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Paving the way for Porcelain

Porcelain tiles are the new kids on the block. This year has seen a dramatic rise in their use by domestic and contract customers. But are they any better than ceramic?

Those in the know tell us that porcelain tiles are ‘sustainable luxury’ – low maintenance, hard-wearing and uniquely beautiful. There is a huge variety of finished effects to choose from, including stone, marble, wood, concrete, and metallic. But how do they compare to ceramic tiles?

Porcelain

Pros

The durability and non-absorbency of porcelain tiles make them perfect for high traffic areas as they are resistant to scratches and scuffs. Porcelain tiles are made from a specific white clay; to which finely-ground sand and feldspar (used to enhance hardness, durability and resistance to chemical corrosion) are added. This makes the mix denser and thus less porous than ceramic clays. It absorbs less than 0.5% of water – considerably less than its ceramic rivals. The tiles are fired at a higher temperature to reduce water content before the glaze is applied, thus making them super hard-wearing. This means that they are more durable and better suited to areas with high moisture content or high traffic areas.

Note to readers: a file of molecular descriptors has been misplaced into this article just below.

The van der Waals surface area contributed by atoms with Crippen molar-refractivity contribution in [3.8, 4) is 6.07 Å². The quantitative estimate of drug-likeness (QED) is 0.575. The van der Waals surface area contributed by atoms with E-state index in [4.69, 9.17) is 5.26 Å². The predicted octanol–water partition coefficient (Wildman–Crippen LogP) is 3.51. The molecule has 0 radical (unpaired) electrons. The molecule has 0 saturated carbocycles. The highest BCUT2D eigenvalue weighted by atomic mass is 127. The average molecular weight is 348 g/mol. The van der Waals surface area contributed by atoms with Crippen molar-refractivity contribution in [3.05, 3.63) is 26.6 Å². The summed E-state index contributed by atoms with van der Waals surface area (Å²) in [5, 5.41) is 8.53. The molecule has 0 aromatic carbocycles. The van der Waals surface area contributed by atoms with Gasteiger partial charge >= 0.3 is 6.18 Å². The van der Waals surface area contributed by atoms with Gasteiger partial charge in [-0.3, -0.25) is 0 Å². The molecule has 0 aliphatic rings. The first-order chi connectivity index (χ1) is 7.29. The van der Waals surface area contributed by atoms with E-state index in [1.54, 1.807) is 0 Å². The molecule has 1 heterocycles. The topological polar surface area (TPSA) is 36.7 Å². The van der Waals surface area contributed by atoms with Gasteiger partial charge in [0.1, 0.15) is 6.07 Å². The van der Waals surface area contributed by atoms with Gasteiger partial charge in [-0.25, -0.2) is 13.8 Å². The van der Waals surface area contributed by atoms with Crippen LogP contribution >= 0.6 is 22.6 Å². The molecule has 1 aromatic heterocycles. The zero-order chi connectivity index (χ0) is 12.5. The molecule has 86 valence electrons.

Cons

On the downside, porcelain tiles can dry out much more quickly so greater care has to be taken when using grout and jointing compounds. Dried on compounds can be difficult to remove and the residue left could become a problem.

Ceramic

Pros

Ceramic tiles are made from natural red, brown or white clay which is softer and less dense that porcelain clay and are therefore much easier to cut and shape. They are also available in more up to date and intricate designs.

If price is a consideration, then ceramic tiles are likely to be the best solution for internal use. You don’t have to compromise on style, as there is a huge range of patterns and styles to suit any look.

Cons

Whilst ceramic tiles are cheaper than porcelain, they can be prone to cracking in cold weather. Best used on internal walls and floors, and low traffic areas.